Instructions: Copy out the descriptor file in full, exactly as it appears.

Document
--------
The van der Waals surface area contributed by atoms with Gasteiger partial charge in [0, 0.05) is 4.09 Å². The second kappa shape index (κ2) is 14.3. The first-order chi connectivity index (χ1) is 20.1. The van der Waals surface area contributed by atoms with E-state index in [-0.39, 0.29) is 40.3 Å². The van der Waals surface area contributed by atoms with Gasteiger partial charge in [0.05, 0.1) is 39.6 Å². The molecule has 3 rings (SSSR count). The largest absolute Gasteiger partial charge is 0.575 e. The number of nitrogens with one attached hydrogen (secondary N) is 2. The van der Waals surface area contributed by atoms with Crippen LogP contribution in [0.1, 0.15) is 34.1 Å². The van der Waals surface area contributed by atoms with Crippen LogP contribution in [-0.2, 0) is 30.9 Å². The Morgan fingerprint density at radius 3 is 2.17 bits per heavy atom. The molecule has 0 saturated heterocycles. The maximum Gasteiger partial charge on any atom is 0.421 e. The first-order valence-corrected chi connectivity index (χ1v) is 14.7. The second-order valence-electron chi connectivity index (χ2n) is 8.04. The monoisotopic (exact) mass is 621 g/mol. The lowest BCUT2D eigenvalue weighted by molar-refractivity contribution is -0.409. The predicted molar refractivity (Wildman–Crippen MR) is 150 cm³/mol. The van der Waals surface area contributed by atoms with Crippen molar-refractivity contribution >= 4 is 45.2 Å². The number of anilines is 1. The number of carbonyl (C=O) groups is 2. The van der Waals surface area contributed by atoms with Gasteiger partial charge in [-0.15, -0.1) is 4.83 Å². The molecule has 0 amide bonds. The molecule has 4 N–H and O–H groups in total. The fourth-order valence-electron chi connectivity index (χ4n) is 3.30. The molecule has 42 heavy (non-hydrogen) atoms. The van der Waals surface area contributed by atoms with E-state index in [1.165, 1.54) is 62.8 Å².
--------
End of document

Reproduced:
The van der Waals surface area contributed by atoms with Gasteiger partial charge in [0, 0.05) is 4.09 Å². The second kappa shape index (κ2) is 14.3. The first-order chi connectivity index (χ1) is 20.1. The van der Waals surface area contributed by atoms with E-state index in [-0.39, 0.29) is 40.3 Å². The van der Waals surface area contributed by atoms with Gasteiger partial charge in [0.05, 0.1) is 39.6 Å². The molecule has 3 rings (SSSR count). The largest absolute Gasteiger partial charge is 0.575 e. The number of nitrogens with one attached hydrogen (secondary N) is 2. The van der Waals surface area contributed by atoms with Crippen LogP contribution in [0.1, 0.15) is 34.1 Å². The van der Waals surface area contributed by atoms with Crippen LogP contribution in [-0.2, 0) is 30.9 Å². The Morgan fingerprint density at radius 3 is 2.17 bits per heavy atom. The molecule has 0 saturated heterocycles. The maximum Gasteiger partial charge on any atom is 0.421 e. The first-order valence-corrected chi connectivity index (χ1v) is 14.7. The second-order valence-electron chi connectivity index (χ2n) is 8.04. The monoisotopic (exact) mass is 621 g/mol. The lowest BCUT2D eigenvalue weighted by molar-refractivity contribution is -0.409. The predicted molar refractivity (Wildman–Crippen MR) is 150 cm³/mol. The van der Waals surface area contributed by atoms with Crippen molar-refractivity contribution >= 4 is 45.2 Å². The number of anilines is 1. The number of carbonyl (C=O) groups is 2. The van der Waals surface area contributed by atoms with Gasteiger partial charge in [-0.15, -0.1) is 4.83 Å². The molecule has 0 amide bonds. The molecule has 4 N–H and O–H groups in total. The fourth-order valence-electron chi connectivity index (χ4n) is 3.30. The molecule has 42 heavy (non-hydrogen) atoms. The van der Waals surface area contributed by atoms with E-state index in [1.165, 1.54) is 62.8 Å².